Companies like Facebook do have human rights responsibilities.
Facebook has made some decisions about its rules, its internal rules, that sometimes play out quite negatively for activists. For instance, Facebook has a policy that requires people to use their real name and so even though a lot of activists in a lot of countries are using Facebook to organize demonstrations and to organize protests and to spread information about what their government is doing, Facebook’s requirement that people use their real name puts people at risk often.
If we exercise our power as users, as consumers, as investors and voters we can make a difference.
Rebecca MacKinnon is a founding member of the Global Network Initiative, a multi-stakeholder initiative to advance principles of freedom of expression and privacy in the Information and Communications Technology (ICT) sector.
Internet policy expert Rebecca MacKinnon discusses the social possibilities and challenges presented by new digital technologies.
MacKinnon is currently a Bernard Schwartz Senior Fellow at the New America Foundation in Washington, DC, where she conducts research, writing and advocacy on global Internet policy, free expression, and the impact of digital technologies on human rights. She is also considered a leading expert on Chinese Internet censorship. Her first book, Consent of the Networked: The Worldwide Struggle for Internet Freedom, was published by Basic Books in January 2012.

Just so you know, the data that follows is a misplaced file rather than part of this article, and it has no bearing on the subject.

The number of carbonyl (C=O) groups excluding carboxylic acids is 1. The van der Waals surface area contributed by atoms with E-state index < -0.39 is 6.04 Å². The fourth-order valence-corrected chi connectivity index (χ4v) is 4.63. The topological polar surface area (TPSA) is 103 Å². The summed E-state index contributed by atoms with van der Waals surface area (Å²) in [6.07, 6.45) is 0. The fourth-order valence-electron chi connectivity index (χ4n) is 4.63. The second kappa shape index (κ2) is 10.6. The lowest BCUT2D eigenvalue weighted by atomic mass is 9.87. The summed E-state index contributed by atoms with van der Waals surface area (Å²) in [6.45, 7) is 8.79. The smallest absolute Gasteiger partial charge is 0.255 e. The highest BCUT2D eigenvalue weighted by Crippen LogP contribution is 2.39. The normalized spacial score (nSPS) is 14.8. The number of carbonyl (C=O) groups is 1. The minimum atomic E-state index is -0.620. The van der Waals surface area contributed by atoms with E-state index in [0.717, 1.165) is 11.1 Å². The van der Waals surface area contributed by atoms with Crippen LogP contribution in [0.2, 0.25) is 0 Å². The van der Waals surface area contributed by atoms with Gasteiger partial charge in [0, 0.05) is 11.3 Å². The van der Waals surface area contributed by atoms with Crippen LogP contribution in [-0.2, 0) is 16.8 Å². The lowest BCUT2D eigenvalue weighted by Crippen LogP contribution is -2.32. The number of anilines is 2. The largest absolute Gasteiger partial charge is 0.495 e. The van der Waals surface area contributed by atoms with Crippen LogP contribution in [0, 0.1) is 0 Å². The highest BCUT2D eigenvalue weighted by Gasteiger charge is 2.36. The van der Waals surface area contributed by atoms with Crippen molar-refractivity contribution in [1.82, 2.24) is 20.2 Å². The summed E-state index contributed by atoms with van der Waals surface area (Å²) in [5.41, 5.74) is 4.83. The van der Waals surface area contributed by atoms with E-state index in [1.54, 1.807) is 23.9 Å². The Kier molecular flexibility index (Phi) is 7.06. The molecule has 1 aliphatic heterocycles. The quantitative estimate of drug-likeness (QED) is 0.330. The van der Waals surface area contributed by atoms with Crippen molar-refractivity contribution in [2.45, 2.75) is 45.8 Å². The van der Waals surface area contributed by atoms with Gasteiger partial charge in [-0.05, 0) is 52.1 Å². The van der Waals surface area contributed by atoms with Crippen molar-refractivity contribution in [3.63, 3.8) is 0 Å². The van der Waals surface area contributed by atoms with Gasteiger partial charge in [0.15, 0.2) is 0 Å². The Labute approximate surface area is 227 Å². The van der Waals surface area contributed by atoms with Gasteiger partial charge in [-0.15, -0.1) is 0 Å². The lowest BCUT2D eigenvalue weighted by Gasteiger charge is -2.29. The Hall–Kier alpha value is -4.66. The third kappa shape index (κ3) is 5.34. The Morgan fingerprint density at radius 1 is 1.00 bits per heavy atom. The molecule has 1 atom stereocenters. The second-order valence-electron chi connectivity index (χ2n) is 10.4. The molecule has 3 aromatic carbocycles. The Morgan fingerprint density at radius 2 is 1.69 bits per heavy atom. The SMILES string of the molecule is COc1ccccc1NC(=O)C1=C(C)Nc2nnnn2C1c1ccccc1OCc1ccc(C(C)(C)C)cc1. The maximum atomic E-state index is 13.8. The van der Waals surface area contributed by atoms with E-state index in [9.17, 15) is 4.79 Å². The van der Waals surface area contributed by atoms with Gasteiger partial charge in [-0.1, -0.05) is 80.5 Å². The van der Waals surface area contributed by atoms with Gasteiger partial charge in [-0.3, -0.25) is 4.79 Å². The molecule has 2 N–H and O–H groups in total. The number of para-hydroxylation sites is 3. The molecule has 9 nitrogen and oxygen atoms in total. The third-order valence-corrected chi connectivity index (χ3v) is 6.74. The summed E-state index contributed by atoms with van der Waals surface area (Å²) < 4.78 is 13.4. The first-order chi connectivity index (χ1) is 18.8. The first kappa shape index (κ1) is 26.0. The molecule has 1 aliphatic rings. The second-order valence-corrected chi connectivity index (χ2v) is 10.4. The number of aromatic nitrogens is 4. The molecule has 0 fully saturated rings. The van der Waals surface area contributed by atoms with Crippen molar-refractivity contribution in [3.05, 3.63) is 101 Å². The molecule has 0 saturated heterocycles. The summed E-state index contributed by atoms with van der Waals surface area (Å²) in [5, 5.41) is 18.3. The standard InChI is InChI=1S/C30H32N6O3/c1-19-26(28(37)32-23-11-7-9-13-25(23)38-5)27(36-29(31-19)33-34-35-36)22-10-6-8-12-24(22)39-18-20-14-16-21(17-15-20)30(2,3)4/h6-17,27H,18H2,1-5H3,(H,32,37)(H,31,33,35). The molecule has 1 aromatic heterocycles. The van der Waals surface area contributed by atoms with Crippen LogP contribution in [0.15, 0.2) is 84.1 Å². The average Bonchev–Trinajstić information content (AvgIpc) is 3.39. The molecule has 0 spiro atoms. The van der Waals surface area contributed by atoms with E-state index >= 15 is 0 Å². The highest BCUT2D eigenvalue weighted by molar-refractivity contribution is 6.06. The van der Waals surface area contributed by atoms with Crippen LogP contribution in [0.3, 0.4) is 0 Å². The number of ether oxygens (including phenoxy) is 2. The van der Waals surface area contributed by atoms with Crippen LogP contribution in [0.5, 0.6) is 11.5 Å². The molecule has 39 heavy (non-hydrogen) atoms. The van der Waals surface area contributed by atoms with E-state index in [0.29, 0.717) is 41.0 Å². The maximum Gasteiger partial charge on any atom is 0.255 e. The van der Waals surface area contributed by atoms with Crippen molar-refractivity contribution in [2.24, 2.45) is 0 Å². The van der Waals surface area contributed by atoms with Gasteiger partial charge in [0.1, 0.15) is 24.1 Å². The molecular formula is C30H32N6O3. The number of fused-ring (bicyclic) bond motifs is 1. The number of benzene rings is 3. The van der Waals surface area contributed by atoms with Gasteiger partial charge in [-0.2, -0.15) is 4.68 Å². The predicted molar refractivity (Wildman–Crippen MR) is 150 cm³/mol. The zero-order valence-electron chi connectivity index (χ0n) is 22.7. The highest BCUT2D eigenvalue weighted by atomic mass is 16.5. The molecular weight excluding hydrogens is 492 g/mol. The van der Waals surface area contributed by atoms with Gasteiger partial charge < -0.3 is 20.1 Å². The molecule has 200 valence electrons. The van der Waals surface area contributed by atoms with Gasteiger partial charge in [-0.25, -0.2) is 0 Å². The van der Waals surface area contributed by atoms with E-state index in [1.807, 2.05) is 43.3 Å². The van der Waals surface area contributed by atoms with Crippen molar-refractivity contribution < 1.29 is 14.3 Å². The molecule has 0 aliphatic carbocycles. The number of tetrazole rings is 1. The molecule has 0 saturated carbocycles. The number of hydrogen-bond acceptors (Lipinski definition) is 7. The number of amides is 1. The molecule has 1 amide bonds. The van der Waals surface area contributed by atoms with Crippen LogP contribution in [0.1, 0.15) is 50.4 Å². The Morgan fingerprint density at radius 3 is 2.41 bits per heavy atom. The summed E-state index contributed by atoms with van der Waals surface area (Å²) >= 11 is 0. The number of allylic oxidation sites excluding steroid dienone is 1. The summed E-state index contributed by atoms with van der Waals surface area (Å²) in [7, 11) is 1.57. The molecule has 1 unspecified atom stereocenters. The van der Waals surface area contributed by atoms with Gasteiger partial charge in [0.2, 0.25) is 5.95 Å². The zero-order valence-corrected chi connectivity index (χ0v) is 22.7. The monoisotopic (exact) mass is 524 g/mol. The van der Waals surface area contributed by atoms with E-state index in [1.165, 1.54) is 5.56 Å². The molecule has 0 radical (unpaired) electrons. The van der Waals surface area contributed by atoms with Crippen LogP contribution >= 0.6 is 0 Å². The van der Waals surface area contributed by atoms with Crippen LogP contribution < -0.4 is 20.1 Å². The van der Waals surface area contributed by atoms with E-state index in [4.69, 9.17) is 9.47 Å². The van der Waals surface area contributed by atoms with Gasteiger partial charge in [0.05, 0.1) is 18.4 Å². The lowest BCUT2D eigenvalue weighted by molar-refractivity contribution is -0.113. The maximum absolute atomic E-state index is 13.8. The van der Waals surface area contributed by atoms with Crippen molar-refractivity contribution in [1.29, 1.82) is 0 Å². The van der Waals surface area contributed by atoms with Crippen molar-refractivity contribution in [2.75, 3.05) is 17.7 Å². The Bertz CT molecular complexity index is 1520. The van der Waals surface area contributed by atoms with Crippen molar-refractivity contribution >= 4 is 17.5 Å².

She is also the co-founder of Global Voices Online, a global citizen media network. She serves on the Boards of Directors of the Committee to Protect Journalists and the Global Network Initiative, a multi-stakeholder initiative to advance principles of freedom of expression and privacy in the Information and Communications Technology (ICT) sector.
Fluent in Mandarin Chinese, she worked as a journalist for CNN in Beijing for nine years, serving as CNN’s Beijing Bureau Chief and Correspondent from 1998-2001 and then moved to Japan where she was CNN’s Tokyo Bureau Chief and Correspondent from 2001-03. From 2004-06, she was a Research Fellow at Harvard's Berkman Center for Internet and Society, where she started researching Chinese Internet censorship and corporate responsibility issues, in addition to launching Global Voices Online. In 2007 and 2008 she served on the faculty of the University of Hong Kong's Journalism and Media Studies Centre, where she taught online journalism and conducted research on Chinese Internet censorship. During that time she was also Project Lead for Creative Commons Hong Kong In 2009 she continued her research and writing as an Open Society Institute Fellow, and in the Spring of 2010 she was a Visiting Fellow at Princeton’s Center for Information Technology Policy.